During Schlichter’s yearlong suspension, the Colts went 7-9 in the 1983 season. With six more starts than in the prior season, Pagel finished with 2,353 passing yards, 12 touchdowns and 17 interceptions. Even though the team did much better than it did in 1982, Pagel apparently didn’t do enough to avoid a quarterback controversy once the league reinstated Schlichter after the season.

The Colts began the 1984 season with a new home in Indianapolis, but the change of scenery didn’t help them change their losing ways. Throughout the year, Colts’ head coach Frank Kush started three different quarterbacks (Pagel, Schlichter and Herrmann) with limited success. Pagel proved to be the most productive, but again didn’t perform well enough to end the quarterback debate.

1984 Summary Stats – Indianapolis Colts QBs
Player Age Record Comp Att Comp % Yards TD INT Passer Rating
Mike Pagel 24 3-6 114 212 53.8% 1,426 8 8 71.8
Art Schlichter 24 0-5 62 140 44.3% 702 3 7 46.2
Mark Hermann 25 1-1 29 56 51.8% 352 1 6 37.8

Somehow, Schlichter earned the starting job for the 1985 season despite never showing that he could play football in the NFL. In the first game that year (a 45-3 loss to the Steelers), he sprained his knee after going 12-25 for 125 yards with zero touchdowns and two interceptions. Based on that performance, Schlichter stayed on the bench even after recovering from the injury. In fact, he never played another game for the Colts because they released him mid-season after finding out that his gambling problem returned. Actually, it turns out that the problem never left.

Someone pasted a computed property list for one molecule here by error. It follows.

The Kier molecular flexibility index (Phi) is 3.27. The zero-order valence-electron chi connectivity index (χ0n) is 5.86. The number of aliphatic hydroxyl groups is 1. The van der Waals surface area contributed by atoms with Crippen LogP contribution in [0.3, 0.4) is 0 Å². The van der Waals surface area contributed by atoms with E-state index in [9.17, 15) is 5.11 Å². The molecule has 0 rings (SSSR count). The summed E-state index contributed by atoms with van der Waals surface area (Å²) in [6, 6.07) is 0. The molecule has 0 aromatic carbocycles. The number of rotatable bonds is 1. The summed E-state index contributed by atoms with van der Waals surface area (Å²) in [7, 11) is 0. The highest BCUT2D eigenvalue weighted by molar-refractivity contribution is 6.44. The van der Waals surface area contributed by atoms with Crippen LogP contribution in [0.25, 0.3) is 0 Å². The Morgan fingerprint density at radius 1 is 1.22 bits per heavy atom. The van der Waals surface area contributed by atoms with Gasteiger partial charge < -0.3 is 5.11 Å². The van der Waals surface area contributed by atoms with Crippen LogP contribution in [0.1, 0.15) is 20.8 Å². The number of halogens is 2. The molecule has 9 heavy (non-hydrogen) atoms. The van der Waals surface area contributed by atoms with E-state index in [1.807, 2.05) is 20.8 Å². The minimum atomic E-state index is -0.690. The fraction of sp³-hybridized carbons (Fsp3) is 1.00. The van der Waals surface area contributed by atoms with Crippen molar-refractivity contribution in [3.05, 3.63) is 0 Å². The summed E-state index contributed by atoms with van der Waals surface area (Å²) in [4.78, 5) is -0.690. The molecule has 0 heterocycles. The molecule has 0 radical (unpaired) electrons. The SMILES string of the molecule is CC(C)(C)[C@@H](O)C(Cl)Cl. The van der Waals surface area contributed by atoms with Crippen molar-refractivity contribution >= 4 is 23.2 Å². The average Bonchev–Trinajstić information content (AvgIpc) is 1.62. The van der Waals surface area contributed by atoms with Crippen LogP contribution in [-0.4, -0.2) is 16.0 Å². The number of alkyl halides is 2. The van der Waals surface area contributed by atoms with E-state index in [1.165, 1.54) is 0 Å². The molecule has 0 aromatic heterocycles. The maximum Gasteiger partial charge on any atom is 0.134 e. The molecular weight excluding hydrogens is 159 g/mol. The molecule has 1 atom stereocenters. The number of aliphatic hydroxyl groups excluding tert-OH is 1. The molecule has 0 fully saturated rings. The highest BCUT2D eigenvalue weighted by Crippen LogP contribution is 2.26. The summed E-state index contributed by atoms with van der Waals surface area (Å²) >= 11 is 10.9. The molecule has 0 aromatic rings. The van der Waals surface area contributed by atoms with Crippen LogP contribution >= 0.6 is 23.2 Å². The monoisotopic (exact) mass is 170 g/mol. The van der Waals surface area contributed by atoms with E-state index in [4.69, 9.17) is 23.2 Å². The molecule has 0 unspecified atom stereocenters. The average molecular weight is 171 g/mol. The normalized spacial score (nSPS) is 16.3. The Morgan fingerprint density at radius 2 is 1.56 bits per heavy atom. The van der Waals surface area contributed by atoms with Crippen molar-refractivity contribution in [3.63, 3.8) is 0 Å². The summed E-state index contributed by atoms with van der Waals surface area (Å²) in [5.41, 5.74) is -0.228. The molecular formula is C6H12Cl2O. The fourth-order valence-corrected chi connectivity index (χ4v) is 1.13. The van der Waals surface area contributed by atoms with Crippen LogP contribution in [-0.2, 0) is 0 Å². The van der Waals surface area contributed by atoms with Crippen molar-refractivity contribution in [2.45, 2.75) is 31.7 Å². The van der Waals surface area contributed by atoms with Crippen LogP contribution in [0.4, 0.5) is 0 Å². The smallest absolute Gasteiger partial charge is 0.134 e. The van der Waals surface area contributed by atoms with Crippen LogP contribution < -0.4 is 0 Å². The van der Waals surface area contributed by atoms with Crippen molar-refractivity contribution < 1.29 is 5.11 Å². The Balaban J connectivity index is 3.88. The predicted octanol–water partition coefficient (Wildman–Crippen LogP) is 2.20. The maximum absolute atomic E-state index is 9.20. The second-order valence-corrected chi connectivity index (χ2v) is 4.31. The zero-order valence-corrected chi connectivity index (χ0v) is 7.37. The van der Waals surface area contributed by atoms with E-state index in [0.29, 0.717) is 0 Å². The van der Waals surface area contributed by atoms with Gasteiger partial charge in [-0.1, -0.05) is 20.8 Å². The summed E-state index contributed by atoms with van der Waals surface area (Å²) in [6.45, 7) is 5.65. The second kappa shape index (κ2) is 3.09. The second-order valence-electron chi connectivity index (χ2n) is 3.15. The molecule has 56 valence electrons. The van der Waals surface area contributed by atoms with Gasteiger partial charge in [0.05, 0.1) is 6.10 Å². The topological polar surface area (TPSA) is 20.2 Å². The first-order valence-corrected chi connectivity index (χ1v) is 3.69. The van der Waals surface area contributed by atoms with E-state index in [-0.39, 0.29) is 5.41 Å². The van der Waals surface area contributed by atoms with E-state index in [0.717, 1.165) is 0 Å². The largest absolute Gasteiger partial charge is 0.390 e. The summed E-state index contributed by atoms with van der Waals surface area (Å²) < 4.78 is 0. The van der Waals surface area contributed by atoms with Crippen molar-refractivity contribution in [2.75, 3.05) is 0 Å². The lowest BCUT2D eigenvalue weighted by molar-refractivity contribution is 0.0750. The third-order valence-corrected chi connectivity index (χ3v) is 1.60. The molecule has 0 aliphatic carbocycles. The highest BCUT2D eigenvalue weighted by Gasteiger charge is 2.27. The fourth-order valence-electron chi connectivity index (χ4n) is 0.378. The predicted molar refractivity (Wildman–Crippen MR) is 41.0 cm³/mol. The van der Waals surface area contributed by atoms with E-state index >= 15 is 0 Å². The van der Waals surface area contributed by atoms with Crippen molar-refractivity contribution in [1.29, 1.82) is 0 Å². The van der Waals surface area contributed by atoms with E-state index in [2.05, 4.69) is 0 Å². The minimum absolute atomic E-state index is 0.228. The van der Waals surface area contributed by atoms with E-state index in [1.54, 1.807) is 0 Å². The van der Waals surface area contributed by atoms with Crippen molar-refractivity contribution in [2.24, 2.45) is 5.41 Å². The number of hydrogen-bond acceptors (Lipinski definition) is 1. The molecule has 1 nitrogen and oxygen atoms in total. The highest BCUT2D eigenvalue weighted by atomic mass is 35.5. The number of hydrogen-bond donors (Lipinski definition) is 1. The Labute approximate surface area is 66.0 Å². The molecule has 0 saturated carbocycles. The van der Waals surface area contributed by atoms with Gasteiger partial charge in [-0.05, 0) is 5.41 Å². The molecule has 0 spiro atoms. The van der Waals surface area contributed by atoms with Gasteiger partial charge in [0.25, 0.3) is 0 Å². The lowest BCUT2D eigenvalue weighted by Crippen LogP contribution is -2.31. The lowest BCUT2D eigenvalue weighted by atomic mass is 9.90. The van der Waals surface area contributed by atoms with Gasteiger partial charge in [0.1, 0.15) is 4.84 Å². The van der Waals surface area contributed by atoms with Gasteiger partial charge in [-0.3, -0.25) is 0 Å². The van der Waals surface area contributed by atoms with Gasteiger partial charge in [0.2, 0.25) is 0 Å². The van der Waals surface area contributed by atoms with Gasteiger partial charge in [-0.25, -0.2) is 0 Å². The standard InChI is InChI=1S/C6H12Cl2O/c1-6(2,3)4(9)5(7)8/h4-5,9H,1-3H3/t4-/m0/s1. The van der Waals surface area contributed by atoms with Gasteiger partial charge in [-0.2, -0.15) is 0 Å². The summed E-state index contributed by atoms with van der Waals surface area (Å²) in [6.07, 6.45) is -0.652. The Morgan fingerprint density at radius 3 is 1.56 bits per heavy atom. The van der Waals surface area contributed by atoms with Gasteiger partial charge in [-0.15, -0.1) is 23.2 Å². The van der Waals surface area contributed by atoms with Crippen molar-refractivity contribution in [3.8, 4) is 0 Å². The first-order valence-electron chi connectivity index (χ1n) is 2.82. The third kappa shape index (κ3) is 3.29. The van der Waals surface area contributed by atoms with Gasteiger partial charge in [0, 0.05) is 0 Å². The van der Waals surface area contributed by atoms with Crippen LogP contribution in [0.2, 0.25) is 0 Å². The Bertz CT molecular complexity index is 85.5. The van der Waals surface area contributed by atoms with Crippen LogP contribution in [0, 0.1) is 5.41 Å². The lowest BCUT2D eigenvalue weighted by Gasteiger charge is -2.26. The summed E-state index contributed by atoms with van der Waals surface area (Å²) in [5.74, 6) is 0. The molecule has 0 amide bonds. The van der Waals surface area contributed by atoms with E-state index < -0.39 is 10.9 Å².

Despite trying catch on with two other teams, Schlichter never played another down in the league. He signed a contract with the Bills in 1986, but they cut him before training camp after signing Jim Kelly. He tried to sign a contract with the Bengals in 1988 but Commissioner Pete Rozelle refused to reinstate him from another gambling suspension. Given that the NFL was no longer an option, Schlichter reached out to football teams in other leagues.

Art Schlichter – Post NFL Career

Needing money to support his habit, Schlichter signed with the Ottawa Rough Riders of the Canadian Football League for the 1988 season. After five games, during which he threw for 658 yards with three touchdowns and seven interceptions, Schlichter got injured. As soon as he got better, the Rough Riders released him. The team claimed that it based its decision on Schlichter’s poor performance. However, he claimed that they wanted him to play hurt. Regardless, his stint in the CFL was even shorter than his time in the NFL.

Not ready to call it quits, Schlichter went on to play in the Arena League from 1990-92. For the the first time in ten years, he experienced success on the football field. Playing two seasons for the Detroit Drive, he won a regular-season MVP award and went to two Arena Bowls (winning one along with the game’s MVP award). In the middle of his third season in the league (his first with the Cincinnati Rockers), his football career ended for good after getting arrested for writing bad checks and admitting to a gambling relapse. Regardless of his success in the Arena League, Schlichter was a complete failure in the NFL.